Belize is an area of high biodiversity in the Mesoamerican Biological Corridor.
Despite the economic importance of timber for the country since the colonial era, it remains heavily forested with about 1,393,000 ha of forest, 43% of which is primary forest supporting some 877 species of birds, mammals, amphibians and reptiles. The Indigenous Peoples of Belize are predominantly descended from the ancient Maya who diversified into several ethnic groups when Maya civilisation collapsed in the medieval era; the Q’eqchi’, Yucatec and Mopan Maya. Maya Peoples constitute ~12% of the population of Belize, and are mainly concentrated in the North, although they also claim traditional land rights in the southern district of Toledo.
Classical Maya Era
Classical Maya Era
1200 BC – Maya civilisation may have begun in Belize. The oldest part of the archaeological site of Cuello is dated to 1200 BC.
250-500 AD – Mayan civilisation reaches its peak, covering a third of Mesoamerica; including Southern Mexico, Guatemala, Belize and Honduras. The Maya subjugated and absorbed neighbouring indigenous tribes as they expanded and promoted urbanisation. The Maya had advanced mathematics, architecture, writing and calendars which provide valuable insights into the pre-colonial history of Belize.
1000 AD – The Mesoamerican metal age begins – with copper, silver and gold being worked, often in religious contexts.
1000-1500 – The Maya city of Lamanai in Northern Belize was not abandoned. The post-classical Maya period saw migrations from the Southern regions of the former Maya territory into the Northern regions, with settlements maintained along the Caribbean coastline of Belize.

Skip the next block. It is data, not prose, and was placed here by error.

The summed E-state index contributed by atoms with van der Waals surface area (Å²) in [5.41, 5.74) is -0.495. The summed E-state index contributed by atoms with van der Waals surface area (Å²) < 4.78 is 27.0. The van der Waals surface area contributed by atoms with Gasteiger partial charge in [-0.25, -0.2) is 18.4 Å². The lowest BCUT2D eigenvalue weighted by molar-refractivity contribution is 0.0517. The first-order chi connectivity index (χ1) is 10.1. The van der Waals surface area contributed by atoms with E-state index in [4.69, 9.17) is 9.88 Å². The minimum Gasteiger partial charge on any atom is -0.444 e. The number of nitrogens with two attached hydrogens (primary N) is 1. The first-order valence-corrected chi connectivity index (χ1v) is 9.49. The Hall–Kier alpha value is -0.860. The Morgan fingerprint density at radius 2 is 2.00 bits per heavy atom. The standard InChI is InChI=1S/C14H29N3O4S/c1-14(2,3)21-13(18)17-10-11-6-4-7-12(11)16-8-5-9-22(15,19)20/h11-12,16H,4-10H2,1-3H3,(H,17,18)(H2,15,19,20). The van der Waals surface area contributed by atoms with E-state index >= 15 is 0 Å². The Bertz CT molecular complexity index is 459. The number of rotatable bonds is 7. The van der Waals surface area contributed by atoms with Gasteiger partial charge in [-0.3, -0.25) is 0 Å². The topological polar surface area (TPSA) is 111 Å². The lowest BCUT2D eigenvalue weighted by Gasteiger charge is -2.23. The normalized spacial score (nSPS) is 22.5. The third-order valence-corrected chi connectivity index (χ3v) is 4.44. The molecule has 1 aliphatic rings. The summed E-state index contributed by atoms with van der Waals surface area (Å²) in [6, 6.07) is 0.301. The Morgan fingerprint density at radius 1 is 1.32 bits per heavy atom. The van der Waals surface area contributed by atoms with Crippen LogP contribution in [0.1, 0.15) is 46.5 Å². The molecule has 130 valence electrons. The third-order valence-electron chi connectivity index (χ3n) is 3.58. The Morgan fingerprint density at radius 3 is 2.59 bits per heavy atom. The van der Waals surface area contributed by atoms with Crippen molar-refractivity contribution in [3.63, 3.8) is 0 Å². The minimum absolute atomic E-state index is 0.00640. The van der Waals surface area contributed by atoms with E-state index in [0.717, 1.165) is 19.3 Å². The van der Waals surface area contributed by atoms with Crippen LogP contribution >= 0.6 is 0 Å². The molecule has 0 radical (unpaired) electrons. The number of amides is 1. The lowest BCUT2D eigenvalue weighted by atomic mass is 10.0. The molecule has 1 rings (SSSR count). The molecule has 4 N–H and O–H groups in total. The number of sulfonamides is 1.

1638 – Belize was not properly settled by the Spanish. Free British buccaneers were able to settle in Belize to cut wood. They were known as the Baymen.
1763 – The British and Spanish signed a treaty allowing the Baymen to cut wood as long as they didn’t build fortifications or major settlements. Spain still claimed ownership of the region.
– The British imported African slaves from their nearby colonies in the Caribbean, such as Jamaica. By the early 19th century, there were over 2000 black slaves in Belize compared to over 300,000 in Jamaica. Slaves in Belize were not as ill-treated as those in the Caribbean, working as loggers rather than on plantations, but many still sought to escape to Spanish colonies. Timber, particular mahogany, remains a major export in Belize even today. There was also a growing elite of free Belizean Creole people (Kriols) of mixed European and African descent in the 19th century.
– The Indigenous Peoples were sometimes displaced by the arrival of slaves and Kriols. Some of the Mopan Maya were pushed out of Belize into Guatemala by colonial activities, but returned to Toledo in South Belize later in the 19th century to escape enslavement by the Spanish.
– Escaped slaves from the lesser Antilles, called the Garifuna, arrived in Belize. They were of mixed indigenous Carib and African descent. There were about 150 Garifunas in Belize in 1802, but today they constitute over 6% of the country’s population and are the fourth largest ethnic group.
The region was named British Honduras and became a crown colony.
On 1st of June, British Honduras was renamed Belize. On 21st September it was granted independence, functioning as a parliamentary constitutional monarchy with Queen Elizabeth II as the head of state. The British army left troops to assist the Belize defence force in protecting the country from Guatemala, with which ongoing territorial disputes have persisted since independence.
Mid ’90s – AB Energy Corporation granted concessions to explore in region covering 749,222 acres in lowland portion of Toledo.
1996 – Toledo Maya Cultural Council on behalf of the Maya villages of Toledo files a petition before the Inter American Commission of Human Rights for redress of violations on their lands.
1996 – Maya people under the leadership of Julian Cho embark on developing the Maya Atlas of Belize to compile evidence through written and oral records and maps of customary use of ancestral lands.
Maya Leaders Alliance (MLA) is founded to promote the long-term well-being of the Maya people by defending their collective rights to their territories.
On 12th October the Inter-American Commission on Human Rights (IACHR), having received no response from the Government of Belize, makes public its report transmitted to them one year earlier. In the report, the IACHR recognise Maya peoples’ collective rights to land traditionally used and occupied in the southern district of Toledo.